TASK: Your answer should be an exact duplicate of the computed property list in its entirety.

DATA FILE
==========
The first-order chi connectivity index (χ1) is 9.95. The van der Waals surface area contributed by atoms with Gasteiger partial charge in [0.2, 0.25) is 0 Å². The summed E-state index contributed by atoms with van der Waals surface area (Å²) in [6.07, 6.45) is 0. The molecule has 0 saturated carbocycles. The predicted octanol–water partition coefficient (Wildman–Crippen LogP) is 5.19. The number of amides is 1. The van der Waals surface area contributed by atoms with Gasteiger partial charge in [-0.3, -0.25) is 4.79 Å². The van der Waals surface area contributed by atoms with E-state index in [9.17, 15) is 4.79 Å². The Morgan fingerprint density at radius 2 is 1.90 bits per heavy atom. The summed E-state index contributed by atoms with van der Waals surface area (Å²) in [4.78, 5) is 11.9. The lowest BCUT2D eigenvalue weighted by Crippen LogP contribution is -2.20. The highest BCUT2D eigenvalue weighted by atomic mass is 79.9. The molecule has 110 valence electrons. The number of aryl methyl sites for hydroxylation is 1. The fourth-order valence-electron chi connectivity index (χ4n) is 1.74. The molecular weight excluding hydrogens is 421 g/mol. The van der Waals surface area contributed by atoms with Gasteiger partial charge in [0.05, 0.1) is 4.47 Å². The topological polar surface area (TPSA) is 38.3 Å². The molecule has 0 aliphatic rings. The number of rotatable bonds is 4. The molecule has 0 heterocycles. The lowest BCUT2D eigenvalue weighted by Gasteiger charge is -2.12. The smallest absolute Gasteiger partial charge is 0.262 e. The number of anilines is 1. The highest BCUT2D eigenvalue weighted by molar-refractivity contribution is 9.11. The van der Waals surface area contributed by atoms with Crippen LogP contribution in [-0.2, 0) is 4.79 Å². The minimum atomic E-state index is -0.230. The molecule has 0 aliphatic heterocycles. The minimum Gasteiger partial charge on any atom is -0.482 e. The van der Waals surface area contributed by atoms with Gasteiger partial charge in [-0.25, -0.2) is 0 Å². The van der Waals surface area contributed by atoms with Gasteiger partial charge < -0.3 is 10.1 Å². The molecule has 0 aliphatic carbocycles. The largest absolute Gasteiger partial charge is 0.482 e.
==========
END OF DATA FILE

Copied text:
The first-order chi connectivity index (χ1) is 9.95. The van der Waals surface area contributed by atoms with Gasteiger partial charge in [0.2, 0.25) is 0 Å². The summed E-state index contributed by atoms with van der Waals surface area (Å²) in [6.07, 6.45) is 0. The molecule has 0 saturated carbocycles. The predicted octanol–water partition coefficient (Wildman–Crippen LogP) is 5.19. The number of amides is 1. The van der Waals surface area contributed by atoms with Gasteiger partial charge in [-0.3, -0.25) is 4.79 Å². The van der Waals surface area contributed by atoms with E-state index in [9.17, 15) is 4.79 Å². The Morgan fingerprint density at radius 2 is 1.90 bits per heavy atom. The summed E-state index contributed by atoms with van der Waals surface area (Å²) in [4.78, 5) is 11.9. The lowest BCUT2D eigenvalue weighted by Crippen LogP contribution is -2.20. The highest BCUT2D eigenvalue weighted by atomic mass is 79.9. The molecule has 110 valence electrons. The number of aryl methyl sites for hydroxylation is 1. The fourth-order valence-electron chi connectivity index (χ4n) is 1.74. The molecular weight excluding hydrogens is 421 g/mol. The van der Waals surface area contributed by atoms with Gasteiger partial charge in [0.05, 0.1) is 4.47 Å². The topological polar surface area (TPSA) is 38.3 Å². The molecule has 0 aliphatic rings. The number of rotatable bonds is 4. The molecule has 0 heterocycles. The lowest BCUT2D eigenvalue weighted by Gasteiger charge is -2.12. The smallest absolute Gasteiger partial charge is 0.262 e. The number of anilines is 1. The highest BCUT2D eigenvalue weighted by molar-refractivity contribution is 9.11. The van der Waals surface area contributed by atoms with Crippen LogP contribution in [-0.2, 0) is 4.79 Å². The minimum atomic E-state index is -0.230. The molecule has 0 aliphatic heterocycles. The minimum Gasteiger partial charge on any atom is -0.482 e. The van der Waals surface area contributed by atoms with Gasteiger partial charge in [-0.25, -0.2) is 0 Å². The van der Waals surface area contributed by atoms with Gasteiger partial charge < -0.3 is 10.1 Å². The molecule has 0 aliphatic carbocycles. The largest absolute Gasteiger partial charge is 0.482 e.